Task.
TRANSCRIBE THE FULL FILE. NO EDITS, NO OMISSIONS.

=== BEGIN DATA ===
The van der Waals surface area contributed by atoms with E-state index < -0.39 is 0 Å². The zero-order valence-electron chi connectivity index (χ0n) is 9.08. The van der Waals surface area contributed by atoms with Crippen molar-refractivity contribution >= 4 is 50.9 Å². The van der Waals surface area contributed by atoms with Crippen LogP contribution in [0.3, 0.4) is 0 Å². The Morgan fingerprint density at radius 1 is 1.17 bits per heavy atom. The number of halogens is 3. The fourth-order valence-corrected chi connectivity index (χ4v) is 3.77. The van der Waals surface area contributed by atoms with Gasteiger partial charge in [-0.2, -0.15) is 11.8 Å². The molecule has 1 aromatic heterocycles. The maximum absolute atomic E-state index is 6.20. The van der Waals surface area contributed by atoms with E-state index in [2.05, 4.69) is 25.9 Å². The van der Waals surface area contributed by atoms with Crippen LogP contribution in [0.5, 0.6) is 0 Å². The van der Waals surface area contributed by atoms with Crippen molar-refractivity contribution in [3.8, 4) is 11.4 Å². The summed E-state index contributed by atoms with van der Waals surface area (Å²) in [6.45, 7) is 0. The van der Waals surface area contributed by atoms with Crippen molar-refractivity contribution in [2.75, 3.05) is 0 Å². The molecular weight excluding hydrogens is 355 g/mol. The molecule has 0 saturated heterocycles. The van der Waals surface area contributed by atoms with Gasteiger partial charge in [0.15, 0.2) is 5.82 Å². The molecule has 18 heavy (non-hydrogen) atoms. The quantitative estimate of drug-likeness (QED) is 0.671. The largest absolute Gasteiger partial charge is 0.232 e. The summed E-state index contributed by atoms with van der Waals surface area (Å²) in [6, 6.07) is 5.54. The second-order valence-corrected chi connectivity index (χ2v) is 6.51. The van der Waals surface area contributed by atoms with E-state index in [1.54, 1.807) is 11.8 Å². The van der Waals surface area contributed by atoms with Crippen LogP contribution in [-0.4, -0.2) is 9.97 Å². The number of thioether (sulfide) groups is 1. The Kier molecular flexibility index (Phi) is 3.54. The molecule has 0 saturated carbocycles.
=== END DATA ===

The van der Waals surface area contributed by atoms with E-state index < -0.39 is 0 Å². The zero-order valence-electron chi connectivity index (χ0n) is 9.08. The van der Waals surface area contributed by atoms with Crippen molar-refractivity contribution >= 4 is 50.9 Å². The van der Waals surface area contributed by atoms with Crippen LogP contribution in [0.3, 0.4) is 0 Å². The Morgan fingerprint density at radius 1 is 1.17 bits per heavy atom. The number of halogens is 3. The fourth-order valence-corrected chi connectivity index (χ4v) is 3.77. The van der Waals surface area contributed by atoms with Gasteiger partial charge in [-0.2, -0.15) is 11.8 Å². The molecule has 1 aromatic heterocycles. The maximum absolute atomic E-state index is 6.20. The van der Waals surface area contributed by atoms with E-state index in [2.05, 4.69) is 25.9 Å². The van der Waals surface area contributed by atoms with Crippen LogP contribution in [0.5, 0.6) is 0 Å². The van der Waals surface area contributed by atoms with Crippen molar-refractivity contribution in [3.8, 4) is 11.4 Å². The summed E-state index contributed by atoms with van der Waals surface area (Å²) in [6.45, 7) is 0. The van der Waals surface area contributed by atoms with Crippen molar-refractivity contribution in [2.75, 3.05) is 0 Å². The molecular weight excluding hydrogens is 355 g/mol. The molecule has 0 saturated heterocycles. The van der Waals surface area contributed by atoms with Gasteiger partial charge in [0.15, 0.2) is 5.82 Å². The molecule has 18 heavy (non-hydrogen) atoms. The quantitative estimate of drug-likeness (QED) is 0.671. The largest absolute Gasteiger partial charge is 0.232 e. The summed E-state index contributed by atoms with van der Waals surface area (Å²) in [6, 6.07) is 5.54. The second-order valence-corrected chi connectivity index (χ2v) is 6.51. The van der Waals surface area contributed by atoms with E-state index in [1.54, 1.807) is 11.8 Å². The van der Waals surface area contributed by atoms with Crippen LogP contribution in [-0.4, -0.2) is 9.97 Å². The number of thioether (sulfide) groups is 1. The Kier molecular flexibility index (Phi) is 3.54. The molecule has 0 saturated carbocycles.